Friends and leaders in feminism, Gloria Steinem and Dorothy Pitman Hughes. Photo by Dan Wynn, 1971.

By Jaclyn Tersigni

I have worked in the worlds of tech and entrepreneurship — by way of my job at the DMZ, North America’s leading incubator — for two-and-a-half years. I’ve been to “meetups” and “hackathons,” I’ve seen startups launch, fail, pivot and succeed, and I’ve watched hundreds of entrepreneurs come and go from our community.

The headlines of your business publication of choice are true: even in 2016, these worlds are overwhelmingly male and white, and issues of diversity and inclusion are still very much on the table.

Not that there aren’t incredible, badass women entrepreneurs (including women of colour and of diverse backgrounds) in our community. At the DMZ, we’re lucky to count the following female-led companies amongst our members and alumni: Think Dirty, Peekapak, Mywedhelper, Ambience Data, Sampler, SoJo, SupaMaasai, Blynk, Nudge Rewards, AccessNow, and more.

We’ve also got brilliant female advisors and community friends (like Teresa Manley and SheEO‘s Vicki Saunders). And we make concerted efforts to build our female membership, through programs like MasterCard Women in Entrepreneurship.

But for every female entrepreneur, there are two dozen male entrepreneurs. There aren’t enough women. And there are definitely not enough women of colour, Aboriginal peoples or individuals from diverse socioeconomic backgrounds. Or people over 35. One look at the average startup event and you’d think entrepreneurship has a strict membership policy: must be young, male and white.

Why? So many reasons. Here’s a small sample.

  • Culture: startup culture often skews “bro.” It’s an atmosphere that can be isolating for anyone who doesn’t fit the demographic.
  • Inherent bias: enter deeply engrained gender stereotypes. Boys like trucks and are good at science. Girls like dolls and don’t understand math. When everyone “grows up,” both men and women carry those biases into the world, where they affect job-seeking and hiring practices.
  • Affordability: it’s nice to think that entrepreneurship is a level playing field, but it’s not. If you had to take a huge student loan to pay for post-secondary education, you’re probably less likely to take a chance on starting your own company from your basement. Who will pay the bills during the hard times?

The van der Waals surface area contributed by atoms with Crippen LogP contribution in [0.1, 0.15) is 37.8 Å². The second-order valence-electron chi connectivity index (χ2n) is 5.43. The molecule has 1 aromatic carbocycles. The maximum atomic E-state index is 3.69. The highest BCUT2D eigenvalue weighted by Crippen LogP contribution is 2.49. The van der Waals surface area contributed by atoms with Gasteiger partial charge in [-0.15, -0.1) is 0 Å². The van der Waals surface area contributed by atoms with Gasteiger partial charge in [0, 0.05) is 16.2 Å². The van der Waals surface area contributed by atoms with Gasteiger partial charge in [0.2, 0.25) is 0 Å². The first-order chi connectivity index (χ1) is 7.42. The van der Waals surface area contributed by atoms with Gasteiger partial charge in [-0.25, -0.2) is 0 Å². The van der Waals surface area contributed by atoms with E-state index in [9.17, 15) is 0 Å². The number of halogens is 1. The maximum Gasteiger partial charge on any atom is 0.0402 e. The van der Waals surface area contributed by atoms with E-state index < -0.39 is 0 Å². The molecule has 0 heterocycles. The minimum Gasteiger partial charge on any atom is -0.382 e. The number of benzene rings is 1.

The first leg in the very long journey to fixing issues of diversity and inclusion is to talk about them. That’s why the DMZ and TechGirls Canada hosted a “Panel from the Margins” today, as a part of our International Women’s Day programming.

Led by Saadia Muzaffar, founder of TechGirls Canada, our panelists — aboriginal youth activist Erica Violet Lee, personal security engineer Foteini Agrafioti, journalist Desmond ColeHuda Idrees, head of product and design at Wealthsimple, and Zee Adams, founder of Somanda — each shared their own experiences as outliers in journalism, technology, and engineering, and as non-white, non-male individuals.

The highlights:

On systemic — and personal — bias

Agrafioti (on her time as an engineering student): “I’d subconsciously take the backseat and let men do to the work … I was programmed to believe that men make good developers and good engineers … I had the ‘imposter’ feeling planted in my head. I had the feeling that I didn’t belong there.”

Adams: “The norm that’s set becomes your norm, whether you like it or not … We don’t realize how much we perpetuate. We internalize each other’s biases and make them our own.”

On sexism and exclusion

Idrees: “I’m used to being in places I don’t belong. Literally everyone in tech is some white dude … People think I’m filling a quota.”

Agrafioti: “I almost think we were better off in the time of Mad Men. It was so obvious and in your face … now it’s hidden, in so many little things.”

On why those with privilege need to be a part of the conversation

Cole: “We need to talk about who benefits, instead of only talking about who’s on the losing end … Men need to be a part of the conversation. We are the benefactors of the status quo.”

Agrafioti (on being tougher on a female job applicant): “I did to women, what men did to me in the beginning of my career. We always have to look back and check biases.”

On ramifications 

Lee (on the more than 4000 missing and murdered indigenous women in Canada): “It’s not just about micro-aggressions. It’s about us getting killed.”

Idrees: “Women don’t have to be just as good, they have to be 10 times as good. Which is insane!”

Muzaffar: “I will never know the confidence you get when you’re in the centre of a system that gives you power.”

On what those “in the margins” can do to help affect change

Muzaffar: “What can we do to get girls into STEM? Get out of their way. Stop telling them what they can and can’t do.”

Cole: “We need to have more courage in the media and say what’s really going on instead of playing these games.”

Idrees: “If you’re a person with privilege, be an ally for someone that does not have that privilege.”

From left to right: Saadia Muzaffar, Zee Adams, Foteini Agrafioti, Desmond Cole, Huda Idrees and Erica Violet Lee.

From left to right: Saadia Muzaffar, Zee Adams, Foteini Agrafioti, Desmond Cole, Huda Idrees and Erica Violet Lee.


The DMZ is a leading business incubator for tech startups in Canada. They help startups build great businesses by connecting them with customers, capital, experts and a community of entrepreneurs and influencers.

The DMZ is a partner in StartUp Here Toronto.